Most people think of me as a no-nonsense kind of person. I mean, really: How many people do you know who read Ogilvy on Advertising as a 10-year old kid? That’s the book written by the original Mad Men advertising king David Ogilvy. I don’t remember a lot of it, but I do recall the author and founder of the New York-based advertising firm Ogilvy & Mather told aspiring advertising execs to adopt a hobby.
“And that hobby,” he wrote dramatically, “is advertising.”
I’m not in advertising, not wildly successful, and not in New York. No matter; I live that advice.
Three years ago, my husband Wayne and I were eating Sunday breakfast. I had just finished my weekly phone chat with my best friend. I told him how Lisa, who lives in a different state, had tried and loved a local “Paint Nite.” Basically, it involved Lisa and her friends going to an area restaurant after work for a casual class where an instructor-led them step-by-step as they created a painting — while chatting, laughing and sipping wine.
“Do you think I’d enjoy that?” I asked Wayne.
“No,” he said immediately. “Well, you’d like the wine part.”
I had to agree. That kind of forced group fun is not usually my thing. My idea of a fun evening is a glass of wine and conversation with close friends. Or a concert. Even a movie. The thought of plastic-laden tablecloths and giggling middle-aged women seemed a bit too — well, corny.
Still, I thought, Lisa has a pretty cool sense of fun — she’s been a great yin to my yang for 35 years. I closed the online newspaper I was reading and searched for painting courses.
I learned there are all kinds of offerings. Some are homegrown courses. Then there are the official “Paint Nite” events, from a company founded in 2010 by two fellows in Boston. I looked at the online offerings for the “Paint Nite” courses. There were several in my area and some of the paintings — multi-colored flowers, vibrant sunsets, eerie moonscapes — were charming.
“Hey, what do you think about trying one of those Paint Nites?” I said to Wayne a few minutes later.
He looked up from his reading for a beat or two before he responded “Sure.”
“So you’ll go with me?”
Relax, Have Fun, Don’t Throw Things
A week later, seated at the green, plastic-covered table next to my close friend Kate I began to have doubts — like, ready-to-jump-up-from-my-metal-folding-chair-and-crash-through-the-wall-like-a-cartoon-character doubts.
“Oh, come on,” said Kate as I grumbled. “You will enjoy it. Relax.”
I should note that Kate is a professional artist and graphic designer — and an eternal optimist. She makes the TV characters Kimmy Schmidt and Phil Dunphy seem morose.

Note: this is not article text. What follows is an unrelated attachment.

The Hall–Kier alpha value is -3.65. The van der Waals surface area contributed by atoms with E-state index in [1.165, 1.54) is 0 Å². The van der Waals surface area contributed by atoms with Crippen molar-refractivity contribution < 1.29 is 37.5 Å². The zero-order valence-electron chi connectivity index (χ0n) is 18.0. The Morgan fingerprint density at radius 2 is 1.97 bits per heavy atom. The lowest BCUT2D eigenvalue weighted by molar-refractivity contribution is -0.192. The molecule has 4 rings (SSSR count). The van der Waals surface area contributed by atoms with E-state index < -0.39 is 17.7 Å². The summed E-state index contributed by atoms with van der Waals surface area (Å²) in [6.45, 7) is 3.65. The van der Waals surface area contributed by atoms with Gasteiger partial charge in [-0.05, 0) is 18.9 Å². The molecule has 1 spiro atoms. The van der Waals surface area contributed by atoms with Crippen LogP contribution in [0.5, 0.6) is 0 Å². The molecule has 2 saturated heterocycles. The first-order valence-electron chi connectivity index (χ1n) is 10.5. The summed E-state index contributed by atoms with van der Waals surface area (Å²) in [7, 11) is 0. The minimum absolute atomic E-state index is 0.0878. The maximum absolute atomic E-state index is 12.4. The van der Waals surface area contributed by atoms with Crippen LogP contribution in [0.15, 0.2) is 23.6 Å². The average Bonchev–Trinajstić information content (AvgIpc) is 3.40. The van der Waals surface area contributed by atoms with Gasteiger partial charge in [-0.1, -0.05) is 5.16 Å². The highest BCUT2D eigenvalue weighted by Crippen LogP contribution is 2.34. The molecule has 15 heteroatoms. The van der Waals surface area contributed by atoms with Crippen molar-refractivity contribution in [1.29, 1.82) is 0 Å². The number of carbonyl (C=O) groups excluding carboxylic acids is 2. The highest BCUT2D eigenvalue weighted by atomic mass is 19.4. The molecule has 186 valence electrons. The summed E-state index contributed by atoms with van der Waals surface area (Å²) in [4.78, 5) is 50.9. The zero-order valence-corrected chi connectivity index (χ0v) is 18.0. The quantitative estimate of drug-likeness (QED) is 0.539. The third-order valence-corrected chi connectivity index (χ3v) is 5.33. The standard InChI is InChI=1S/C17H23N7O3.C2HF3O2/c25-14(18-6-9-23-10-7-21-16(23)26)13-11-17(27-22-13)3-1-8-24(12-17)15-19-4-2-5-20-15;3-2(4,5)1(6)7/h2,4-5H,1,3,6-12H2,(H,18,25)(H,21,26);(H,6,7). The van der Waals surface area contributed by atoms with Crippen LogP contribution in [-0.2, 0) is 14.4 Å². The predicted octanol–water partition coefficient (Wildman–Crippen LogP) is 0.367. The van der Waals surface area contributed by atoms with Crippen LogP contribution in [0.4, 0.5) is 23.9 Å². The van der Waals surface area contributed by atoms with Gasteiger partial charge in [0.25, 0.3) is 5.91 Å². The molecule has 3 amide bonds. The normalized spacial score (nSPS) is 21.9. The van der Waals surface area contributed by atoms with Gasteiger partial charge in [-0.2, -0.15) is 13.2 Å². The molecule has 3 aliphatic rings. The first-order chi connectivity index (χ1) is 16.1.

I stifled a sigh as the 20-something instructor bounded to the front of the class and began.
I will admit that the corny pledge at the beginning, which all 40-plus attendees were asked to recite aloud, almost lost me.
“I promise to relax and have fun, not to throw my art across the room, not to say ‘Mine sucks’ or ask anyone else to do it for me, embrace my artistic side, and [be] proud of what I create.”
Things improved when my glass of champagne arrived.
It also helped that Kate, artist that she is, had no qualms about chatting as we worked, even giving me a bit of one-on-one guidance that proved so helpful that neighboring attendees started asking for her advice. In fairness, the instructor was readily available with professional tips. But Kate’s persona is so magnetic others came for the guidance and stayed for a fun chat.
I started to get into it. In fact, I found myself likening it to a more adult college happy hour. I was so into it, in fact, that I didn’t realize until after I returned home that I had paint in my hair. And a red splotch on my favorite jeans.
Of course, my painting wasn’t perfect. That was OK — to a point.
“Nancy, there are no mistakes in art,” Kate said as I griped about my failure to paint a viable half circle. “Just do what works.”
Should I admit I “cheated”? That I broke the pledge? That I whined so much that the patient Kate finally drew the crescent for me? I did.
Still, when we left, I was proud to say that the painting was 99.9 percent mine. And yes, the evening was a bit corny. And a bit silly.
But I loved it. Just as I have subsequent classes, even those Kate didn’t attend. In fact, I enjoyed it so much that I hung my painting in our entryway hall. I smile every time I look at it — just as I do the red paint splotch on my favorite jeans that I haven’t tried too hard to remove.
This essay was written by Nancy Dunham, an award-winning freelance journalist based outside Washington, D.C.
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